We reported last week in the Insider on the ticket received by Rod Bryan for disorderly conduct. Bryan, the musician and independent candidate for governor in 2006, was cited by Little Rock police for disorderly conduct. A cop screeched to a halt and ticketed him after Bryan shouted at the cop to turn on his warning lights as two patrol cars zipped past the bicycling Bryan on Seventh Street.
Rest of the story: Bryan went to court last Thursday to defend himself. He was going to act as his own attorney. The judge informed him that the prosecutor’s office had decided not to prosecute. Nobody even bothered to show up in court to tell Bryan. They were embarrassed to show their faces on this trumped-up charge, probably. The police report said Bryan was cited for exhibiting “dislike” of how cops chose to do their jobs.
Bryan admitted he was a little disappointed he didn’t get his full day in court. He took a day off from his job at Boulevard Bread in the River Market to make the court appearance.
It drew little press attention, but we’ve heard several favorable remarks about University of Arkansas President B. Alan Sugg’s remarks at commencement exercises May 12 at Fayetteville.
He spoke not about tried-and-true graduation topics but “our national conversation,” which he said, especially in entertainment, music and commentary, had become “increasingly coarse, violent and, at times, just plain mean.” He was moved to speak on the subject by radio commentator Don Imus’ infamous racially hostile remarks about women basketball players at Rutgers. He quoted comments on that episode by the Arkansas-born author Maya Angelou, who he noted found an opportunity to talk, human to human.
Said Sugg, “In my view, Dr. Angelou’s perspectives offer us all an avenue to elevate the level and the quality of our relationships with each other — communications of honesty, of integrity, of dignity, of understanding. How meaningful it would be if we took much greater care to show our sense of respect to each other…to recognize the positive power of words…and to eliminate the improper cynicism and coarseness of the negative path.”
Words to remember, graduates. As somebody once said, your future is ahead of you.
Developer subsidy takes a licking
When the Arkansas Supreme Court ruled that tax increment finance districts couldn’t capitalize on the state-required minimum school property tax, it took the air out of the tax increment finance movement.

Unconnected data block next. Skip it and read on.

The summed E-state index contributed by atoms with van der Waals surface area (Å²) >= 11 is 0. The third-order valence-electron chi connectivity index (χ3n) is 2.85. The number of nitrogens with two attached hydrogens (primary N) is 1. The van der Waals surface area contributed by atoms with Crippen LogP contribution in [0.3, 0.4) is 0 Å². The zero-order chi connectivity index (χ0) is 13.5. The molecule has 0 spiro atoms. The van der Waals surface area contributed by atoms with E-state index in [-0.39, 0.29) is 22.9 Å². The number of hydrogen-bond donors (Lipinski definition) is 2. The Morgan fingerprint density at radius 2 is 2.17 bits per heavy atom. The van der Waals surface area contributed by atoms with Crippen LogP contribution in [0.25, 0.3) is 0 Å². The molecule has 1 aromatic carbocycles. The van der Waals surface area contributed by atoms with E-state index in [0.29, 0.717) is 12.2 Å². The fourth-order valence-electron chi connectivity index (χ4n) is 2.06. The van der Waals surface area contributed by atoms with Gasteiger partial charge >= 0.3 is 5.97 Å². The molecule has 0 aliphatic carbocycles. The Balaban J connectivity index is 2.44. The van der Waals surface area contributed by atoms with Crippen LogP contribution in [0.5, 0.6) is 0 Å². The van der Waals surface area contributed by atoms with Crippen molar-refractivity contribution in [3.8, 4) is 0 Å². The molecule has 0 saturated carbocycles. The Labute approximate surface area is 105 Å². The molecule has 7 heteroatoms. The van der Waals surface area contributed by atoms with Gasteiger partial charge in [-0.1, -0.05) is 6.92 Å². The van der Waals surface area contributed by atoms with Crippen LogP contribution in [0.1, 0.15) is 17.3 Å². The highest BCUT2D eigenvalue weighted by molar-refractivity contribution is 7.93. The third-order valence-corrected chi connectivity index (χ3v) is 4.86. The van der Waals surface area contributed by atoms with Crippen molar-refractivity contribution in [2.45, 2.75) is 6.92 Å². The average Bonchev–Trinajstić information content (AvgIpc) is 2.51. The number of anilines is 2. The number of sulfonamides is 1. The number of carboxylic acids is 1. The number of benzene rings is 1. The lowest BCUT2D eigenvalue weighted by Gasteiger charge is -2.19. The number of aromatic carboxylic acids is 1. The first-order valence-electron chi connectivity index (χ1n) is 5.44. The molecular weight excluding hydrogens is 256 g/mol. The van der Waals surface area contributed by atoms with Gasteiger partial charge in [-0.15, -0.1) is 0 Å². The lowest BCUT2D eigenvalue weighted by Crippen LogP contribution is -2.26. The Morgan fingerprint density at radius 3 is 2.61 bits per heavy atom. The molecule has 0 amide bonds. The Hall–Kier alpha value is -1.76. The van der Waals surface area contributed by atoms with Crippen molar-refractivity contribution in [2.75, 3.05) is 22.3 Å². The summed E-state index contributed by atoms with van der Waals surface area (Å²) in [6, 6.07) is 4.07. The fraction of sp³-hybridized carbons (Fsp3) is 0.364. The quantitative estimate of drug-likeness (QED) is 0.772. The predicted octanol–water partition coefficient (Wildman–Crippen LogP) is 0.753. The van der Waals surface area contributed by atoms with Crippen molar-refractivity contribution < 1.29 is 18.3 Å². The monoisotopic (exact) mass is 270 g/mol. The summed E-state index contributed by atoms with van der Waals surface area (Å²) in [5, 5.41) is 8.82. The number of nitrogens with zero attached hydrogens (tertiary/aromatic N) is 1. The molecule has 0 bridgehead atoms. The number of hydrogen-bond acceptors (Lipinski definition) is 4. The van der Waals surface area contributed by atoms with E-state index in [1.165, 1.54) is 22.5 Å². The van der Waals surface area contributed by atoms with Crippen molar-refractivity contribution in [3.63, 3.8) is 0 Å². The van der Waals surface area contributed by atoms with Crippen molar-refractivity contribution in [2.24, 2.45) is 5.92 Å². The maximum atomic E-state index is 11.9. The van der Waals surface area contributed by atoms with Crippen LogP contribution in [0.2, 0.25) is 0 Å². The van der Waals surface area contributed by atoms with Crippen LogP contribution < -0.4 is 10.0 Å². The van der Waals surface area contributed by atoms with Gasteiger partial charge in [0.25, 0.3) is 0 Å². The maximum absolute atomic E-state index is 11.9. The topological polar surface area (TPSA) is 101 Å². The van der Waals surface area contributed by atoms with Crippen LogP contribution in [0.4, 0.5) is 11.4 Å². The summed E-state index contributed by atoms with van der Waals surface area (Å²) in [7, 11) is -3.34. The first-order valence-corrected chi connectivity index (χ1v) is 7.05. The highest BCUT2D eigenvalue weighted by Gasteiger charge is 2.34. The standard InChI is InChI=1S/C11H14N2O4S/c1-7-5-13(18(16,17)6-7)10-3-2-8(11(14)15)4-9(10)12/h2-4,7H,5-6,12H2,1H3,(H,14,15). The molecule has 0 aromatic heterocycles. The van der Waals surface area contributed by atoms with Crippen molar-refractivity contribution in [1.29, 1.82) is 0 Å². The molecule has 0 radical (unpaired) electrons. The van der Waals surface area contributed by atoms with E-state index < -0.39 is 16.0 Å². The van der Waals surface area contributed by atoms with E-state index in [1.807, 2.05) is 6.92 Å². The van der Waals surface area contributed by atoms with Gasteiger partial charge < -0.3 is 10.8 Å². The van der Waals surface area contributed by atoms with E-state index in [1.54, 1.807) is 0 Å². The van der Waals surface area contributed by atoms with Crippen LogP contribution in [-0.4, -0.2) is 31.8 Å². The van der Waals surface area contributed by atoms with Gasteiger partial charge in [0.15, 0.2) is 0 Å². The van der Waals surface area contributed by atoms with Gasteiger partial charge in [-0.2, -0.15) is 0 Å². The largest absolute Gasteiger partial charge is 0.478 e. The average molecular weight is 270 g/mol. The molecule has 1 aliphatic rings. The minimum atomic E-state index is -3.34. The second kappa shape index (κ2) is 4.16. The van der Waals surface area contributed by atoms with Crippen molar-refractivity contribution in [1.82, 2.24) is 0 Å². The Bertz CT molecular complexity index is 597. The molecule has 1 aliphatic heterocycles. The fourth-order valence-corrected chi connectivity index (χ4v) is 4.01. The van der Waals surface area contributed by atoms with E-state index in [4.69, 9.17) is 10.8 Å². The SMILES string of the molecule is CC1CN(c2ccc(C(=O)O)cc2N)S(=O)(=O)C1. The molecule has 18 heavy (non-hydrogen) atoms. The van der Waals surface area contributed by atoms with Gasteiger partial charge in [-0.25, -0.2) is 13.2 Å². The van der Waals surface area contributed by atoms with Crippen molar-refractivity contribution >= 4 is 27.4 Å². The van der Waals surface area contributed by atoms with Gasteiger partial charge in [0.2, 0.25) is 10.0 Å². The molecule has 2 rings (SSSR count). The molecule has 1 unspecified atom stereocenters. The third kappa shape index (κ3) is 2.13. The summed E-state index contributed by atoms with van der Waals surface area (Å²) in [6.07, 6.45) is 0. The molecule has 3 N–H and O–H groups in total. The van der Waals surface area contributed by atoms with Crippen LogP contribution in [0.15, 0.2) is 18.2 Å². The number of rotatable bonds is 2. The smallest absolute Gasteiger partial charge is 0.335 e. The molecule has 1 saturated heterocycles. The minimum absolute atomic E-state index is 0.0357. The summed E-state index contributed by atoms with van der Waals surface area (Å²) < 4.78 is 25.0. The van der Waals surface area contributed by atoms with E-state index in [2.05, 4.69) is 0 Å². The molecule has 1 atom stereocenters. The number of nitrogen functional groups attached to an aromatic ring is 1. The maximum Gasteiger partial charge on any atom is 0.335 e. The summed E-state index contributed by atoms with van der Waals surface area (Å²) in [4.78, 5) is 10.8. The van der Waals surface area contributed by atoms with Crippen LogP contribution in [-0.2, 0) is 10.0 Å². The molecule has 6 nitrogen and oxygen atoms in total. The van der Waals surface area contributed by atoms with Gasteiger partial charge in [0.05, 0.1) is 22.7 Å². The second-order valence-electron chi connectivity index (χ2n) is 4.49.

In a TIF district, after new development occurs, the higher tax revenue on the new construction doesn’t go to schools, cities, counties and other agencies with property taxes. Instead, it subsidizes the private development.
The state sets a minimum school property tax of 25 mills. Without it, TIF districts don’t produce enough money to provide much subsidy.
Take Jonesboro, where a TIF district was established to do $7 million worth of drainage improvements for the new Turtle Creek Mall developed by Belz-Burrow. Without the 25 school mills, only 6.1 mills in county property tax levies are left to produce an “increment” to subsidize that work. About $18.5 million worth of new mall property went on the tax rolls this year, according to County Assessor Eddie Thomas. Had the Supreme Court not put the school tax off limits, it would have produced about $114,000 this year to pay off the drainage improvement bonds. Now, it will produce only about $22,000. The developer will have to cover the difference.
The mall is expected to result in $100 million worth of new construction. Had the original plan to capture school taxes for construction subsidies been successful, it would have diverted, at build-out, about $500,000 a year from schools to the developer’s benefit. You can see why school officials opposed the TIF law. TIF districts were on the drawing boards all over Arkansas before the Supreme Court ruling came down.